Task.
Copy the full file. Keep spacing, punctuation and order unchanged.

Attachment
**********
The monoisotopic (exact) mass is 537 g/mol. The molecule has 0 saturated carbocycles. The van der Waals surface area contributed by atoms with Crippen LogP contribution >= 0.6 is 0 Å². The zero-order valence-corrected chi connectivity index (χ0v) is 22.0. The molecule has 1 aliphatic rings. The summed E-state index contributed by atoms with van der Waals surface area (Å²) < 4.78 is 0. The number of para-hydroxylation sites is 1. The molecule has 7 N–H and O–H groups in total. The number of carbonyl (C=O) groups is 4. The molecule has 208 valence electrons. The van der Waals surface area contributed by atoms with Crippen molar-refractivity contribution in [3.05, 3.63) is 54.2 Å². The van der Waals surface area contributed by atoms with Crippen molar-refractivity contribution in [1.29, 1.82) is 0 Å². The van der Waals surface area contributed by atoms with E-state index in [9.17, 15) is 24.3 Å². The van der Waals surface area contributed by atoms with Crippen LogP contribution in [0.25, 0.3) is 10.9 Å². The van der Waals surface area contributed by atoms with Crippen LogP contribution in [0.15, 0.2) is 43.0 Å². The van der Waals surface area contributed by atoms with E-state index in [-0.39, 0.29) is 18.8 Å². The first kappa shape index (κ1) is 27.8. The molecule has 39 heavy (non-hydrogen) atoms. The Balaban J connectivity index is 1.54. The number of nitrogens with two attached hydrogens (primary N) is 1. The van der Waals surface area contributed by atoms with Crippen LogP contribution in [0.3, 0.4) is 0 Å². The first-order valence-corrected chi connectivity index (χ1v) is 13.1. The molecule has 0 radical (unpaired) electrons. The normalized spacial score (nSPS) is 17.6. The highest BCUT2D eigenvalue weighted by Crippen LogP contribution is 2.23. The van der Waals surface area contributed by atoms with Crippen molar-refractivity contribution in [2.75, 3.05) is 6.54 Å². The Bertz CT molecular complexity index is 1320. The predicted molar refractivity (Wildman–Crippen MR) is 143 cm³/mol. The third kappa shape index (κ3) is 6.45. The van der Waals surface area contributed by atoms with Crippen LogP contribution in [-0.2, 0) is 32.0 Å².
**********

The monoisotopic (exact) mass is 537 g/mol. The molecule has 0 saturated carbocycles. The van der Waals surface area contributed by atoms with Crippen LogP contribution >= 0.6 is 0 Å². The zero-order valence-corrected chi connectivity index (χ0v) is 22.0. The molecule has 1 aliphatic rings. The summed E-state index contributed by atoms with van der Waals surface area (Å²) < 4.78 is 0. The number of para-hydroxylation sites is 1. The molecule has 7 N–H and O–H groups in total. The number of carbonyl (C=O) groups is 4. The molecule has 208 valence electrons. The van der Waals surface area contributed by atoms with Crippen molar-refractivity contribution in [3.05, 3.63) is 54.2 Å². The van der Waals surface area contributed by atoms with Crippen molar-refractivity contribution in [1.29, 1.82) is 0 Å². The van der Waals surface area contributed by atoms with E-state index in [9.17, 15) is 24.3 Å². The van der Waals surface area contributed by atoms with Crippen LogP contribution in [0.25, 0.3) is 10.9 Å². The van der Waals surface area contributed by atoms with Crippen LogP contribution in [0.15, 0.2) is 43.0 Å². The van der Waals surface area contributed by atoms with E-state index in [-0.39, 0.29) is 18.8 Å². The first kappa shape index (κ1) is 27.8. The molecule has 39 heavy (non-hydrogen) atoms. The Balaban J connectivity index is 1.54. The number of nitrogens with two attached hydrogens (primary N) is 1. The van der Waals surface area contributed by atoms with Crippen LogP contribution in [0.3, 0.4) is 0 Å². The first-order valence-corrected chi connectivity index (χ1v) is 13.1. The molecule has 0 radical (unpaired) electrons. The normalized spacial score (nSPS) is 17.6. The highest BCUT2D eigenvalue weighted by Crippen LogP contribution is 2.23. The van der Waals surface area contributed by atoms with Crippen molar-refractivity contribution in [2.75, 3.05) is 6.54 Å². The Bertz CT molecular complexity index is 1320. The predicted molar refractivity (Wildman–Crippen MR) is 143 cm³/mol. The third kappa shape index (κ3) is 6.45. The van der Waals surface area contributed by atoms with Crippen LogP contribution in [-0.2, 0) is 32.0 Å².